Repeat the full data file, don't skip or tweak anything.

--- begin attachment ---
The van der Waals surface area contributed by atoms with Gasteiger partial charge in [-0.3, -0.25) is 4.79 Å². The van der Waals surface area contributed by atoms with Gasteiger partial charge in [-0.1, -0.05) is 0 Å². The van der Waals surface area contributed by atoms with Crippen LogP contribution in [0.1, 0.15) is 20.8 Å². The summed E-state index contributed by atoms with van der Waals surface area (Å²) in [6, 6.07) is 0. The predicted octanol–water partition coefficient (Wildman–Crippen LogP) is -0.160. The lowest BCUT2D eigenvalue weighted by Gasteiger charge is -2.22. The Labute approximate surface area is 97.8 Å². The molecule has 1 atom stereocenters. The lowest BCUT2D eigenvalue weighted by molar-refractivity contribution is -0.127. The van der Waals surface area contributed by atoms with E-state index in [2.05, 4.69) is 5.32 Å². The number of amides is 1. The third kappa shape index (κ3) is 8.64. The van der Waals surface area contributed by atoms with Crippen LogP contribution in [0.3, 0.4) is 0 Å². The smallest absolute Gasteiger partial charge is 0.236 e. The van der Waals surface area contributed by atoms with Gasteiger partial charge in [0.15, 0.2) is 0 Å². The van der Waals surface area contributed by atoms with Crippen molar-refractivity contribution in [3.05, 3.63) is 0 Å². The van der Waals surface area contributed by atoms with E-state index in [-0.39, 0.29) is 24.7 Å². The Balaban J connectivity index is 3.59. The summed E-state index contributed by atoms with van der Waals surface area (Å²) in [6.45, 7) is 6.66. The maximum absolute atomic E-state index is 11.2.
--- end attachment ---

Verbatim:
The van der Waals surface area contributed by atoms with Gasteiger partial charge in [-0.3, -0.25) is 4.79 Å². The van der Waals surface area contributed by atoms with Gasteiger partial charge in [-0.1, -0.05) is 0 Å². The van der Waals surface area contributed by atoms with Crippen LogP contribution in [0.1, 0.15) is 20.8 Å². The summed E-state index contributed by atoms with van der Waals surface area (Å²) in [6, 6.07) is 0. The predicted octanol–water partition coefficient (Wildman–Crippen LogP) is -0.160. The lowest BCUT2D eigenvalue weighted by Gasteiger charge is -2.22. The Labute approximate surface area is 97.8 Å². The molecule has 1 atom stereocenters. The lowest BCUT2D eigenvalue weighted by molar-refractivity contribution is -0.127. The van der Waals surface area contributed by atoms with E-state index in [2.05, 4.69) is 5.32 Å². The number of amides is 1. The third kappa shape index (κ3) is 8.64. The van der Waals surface area contributed by atoms with Crippen LogP contribution in [0.3, 0.4) is 0 Å². The smallest absolute Gasteiger partial charge is 0.236 e. The van der Waals surface area contributed by atoms with Gasteiger partial charge in [0.15, 0.2) is 0 Å². The van der Waals surface area contributed by atoms with Crippen molar-refractivity contribution in [3.05, 3.63) is 0 Å². The van der Waals surface area contributed by atoms with E-state index in [-0.39, 0.29) is 24.7 Å². The Balaban J connectivity index is 3.59. The summed E-state index contributed by atoms with van der Waals surface area (Å²) in [6.45, 7) is 6.66. The maximum absolute atomic E-state index is 11.2.